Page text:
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ARTICLES >> Livestock Articles

Trial results prove value of ASBVs in sheep selection

Posted by Bestprac on Feb 28 2013

Sheep CRC

Key findings:
• When ASBVs are used to select rams they consistently deliver a more productive flock
• ASBVs offer benefits to all production systems, whether they are Terminal, Merino or Maternal flocks
• ASBVs provide increased certainty in selecting the right ram for a breeding program

The jury is in and the verdict is clear: the use of objective breeding values in selection programs deliver more productive sheep.

Results from the 2006 Bathurst Merino Association’s PIRD ‘First x Lamb Production in Fine-wool Merino Flocks’ trial compares income levels from terminal sires selected with and without the assistance of breeding values. The results were across two sites,
 where two groups of terminal sires (half with LAMBPLAN breeding values,
 half selected without) were joined to fine wool Merino ewes. A review of results from more than 50 industry trials – including data from research sites, on-farm demonstration sites, producer groups, progeny tests and flock selection trials – has concluded that breeding values and associated technologies are delivering real economic value to the Australian sheep industry.

Anne Ramsay, of Stenhouse Consulting, conducted a systematic review of all available trials evaluating the use of LAMBPLAN and MERINOSELECT ASBVs on behalf of the Cooperative Research Centre for Sheep Industry Innovation (Sheep CRC) and Sheep Genetics, to bring together a reference document of results that will assist industry when considering the adoption of breeding values.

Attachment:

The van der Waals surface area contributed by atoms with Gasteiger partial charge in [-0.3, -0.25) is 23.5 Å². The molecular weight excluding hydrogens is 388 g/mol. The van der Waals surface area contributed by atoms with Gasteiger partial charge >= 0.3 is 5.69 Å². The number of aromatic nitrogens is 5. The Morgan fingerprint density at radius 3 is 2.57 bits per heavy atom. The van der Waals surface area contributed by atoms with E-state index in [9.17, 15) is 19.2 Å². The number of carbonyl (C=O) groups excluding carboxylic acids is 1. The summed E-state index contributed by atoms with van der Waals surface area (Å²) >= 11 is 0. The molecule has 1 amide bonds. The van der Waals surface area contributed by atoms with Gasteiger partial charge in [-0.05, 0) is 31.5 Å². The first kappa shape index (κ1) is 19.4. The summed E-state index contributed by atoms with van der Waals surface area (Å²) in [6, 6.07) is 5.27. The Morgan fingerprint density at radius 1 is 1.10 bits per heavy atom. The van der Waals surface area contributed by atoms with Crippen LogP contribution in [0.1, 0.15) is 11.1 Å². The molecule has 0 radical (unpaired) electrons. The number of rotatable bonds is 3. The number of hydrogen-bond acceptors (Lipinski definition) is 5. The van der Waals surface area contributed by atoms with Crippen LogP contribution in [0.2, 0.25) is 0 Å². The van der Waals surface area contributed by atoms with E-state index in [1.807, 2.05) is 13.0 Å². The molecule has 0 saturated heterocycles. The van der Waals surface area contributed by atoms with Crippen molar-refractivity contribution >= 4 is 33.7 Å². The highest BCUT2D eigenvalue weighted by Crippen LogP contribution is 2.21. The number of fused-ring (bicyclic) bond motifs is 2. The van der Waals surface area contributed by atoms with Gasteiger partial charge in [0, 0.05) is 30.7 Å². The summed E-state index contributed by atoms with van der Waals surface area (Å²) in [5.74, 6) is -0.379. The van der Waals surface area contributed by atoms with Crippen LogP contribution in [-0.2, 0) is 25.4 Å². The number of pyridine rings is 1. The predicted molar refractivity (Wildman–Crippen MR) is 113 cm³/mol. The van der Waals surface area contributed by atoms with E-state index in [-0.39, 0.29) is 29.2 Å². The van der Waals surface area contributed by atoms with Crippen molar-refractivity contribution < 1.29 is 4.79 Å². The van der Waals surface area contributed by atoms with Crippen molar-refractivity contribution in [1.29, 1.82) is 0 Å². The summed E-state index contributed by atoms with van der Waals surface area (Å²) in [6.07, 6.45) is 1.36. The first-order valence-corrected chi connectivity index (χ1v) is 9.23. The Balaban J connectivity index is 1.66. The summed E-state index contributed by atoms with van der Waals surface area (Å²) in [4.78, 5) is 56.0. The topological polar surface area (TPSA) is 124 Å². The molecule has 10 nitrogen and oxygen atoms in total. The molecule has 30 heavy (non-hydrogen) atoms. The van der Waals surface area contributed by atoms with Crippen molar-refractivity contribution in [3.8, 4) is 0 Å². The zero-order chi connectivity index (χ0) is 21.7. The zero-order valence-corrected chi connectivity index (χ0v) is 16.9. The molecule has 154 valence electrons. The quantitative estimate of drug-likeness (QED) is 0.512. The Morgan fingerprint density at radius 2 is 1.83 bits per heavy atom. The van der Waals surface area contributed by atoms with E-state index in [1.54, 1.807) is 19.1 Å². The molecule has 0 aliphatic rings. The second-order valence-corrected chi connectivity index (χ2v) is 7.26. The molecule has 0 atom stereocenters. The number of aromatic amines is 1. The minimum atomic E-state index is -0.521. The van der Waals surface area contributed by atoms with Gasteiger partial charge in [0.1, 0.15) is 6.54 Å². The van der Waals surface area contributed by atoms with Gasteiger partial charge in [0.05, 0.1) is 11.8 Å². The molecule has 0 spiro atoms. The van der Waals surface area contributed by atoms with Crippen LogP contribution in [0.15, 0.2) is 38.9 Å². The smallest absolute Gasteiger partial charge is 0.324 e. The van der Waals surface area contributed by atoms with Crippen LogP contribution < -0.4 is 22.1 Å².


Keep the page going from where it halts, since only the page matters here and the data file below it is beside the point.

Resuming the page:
“This comprehensive review clearly documents the dollar benefits from using objective genetic selection tools, including Australian Sheep Breeding Values (ASBVs), for all types of sheep enterprise aiming to maximise productivity and profitability,” Sheep CRC Chief Executive James Rowe said.

“The review has included all available information on projects and demonstration trials testing the application of LAMBPLAN and MERINOSELECT ASBVs – regardless of their findings. However, the overwhelming picture from this work is the considerable benefits on offer from using breeding values and associated technologies.

“The benefits include an added degree of certainty in predicting progeny performance, increased genetic and production gains through faster growth rates and shorter turn-off times, improved flock quality and reduced production costs all of which significantly impact profitability.”

Prof. Rowe said ASBVs were constantly evolving and were now delivering solutions to a range of challenges including flystrike and worm management.

Operating as part of the Federal Department of Innovation Industry Science and Research’s CRC program, the Sheep CRC is a collaboration of industry, government and the commercial sector. It is working to increase the productivity and profitability of the industry through adoption of new technologies in both the meat and wool supply chains.

The list of projects summarised in the report, ‘Using ASBVs - What’s in it for me?’, were identified through consultation with a wide range of sheep industry groups, located in all states of Australia, to ensure that all relevant material was obtained. A large amount of the material is publicly available through the Livestock Library and the MLA Producer Initiated Research and Demonstration (PIRD) database.

“The benefits of using breeding values and other technologies are often put forward but the proof to support these statements has been scattered far and wide,” the report states.

“This review provided a chance to collate all the material, developed over the years, where the outcomes from using these technologies was actually measured and reported. The review ensures that the key findings of this very valuable material are not lost and that its collective impact can be appreciated and used by extension specialists, service providers, breeders and producers for many years.”

• The report, Using ASBVs - What’s in it for me? A review of the literature on the use of genetic technologies for the selection of dams and sires in sheep breeding programs, is available for download here.

Last changed: Mar 01 2013

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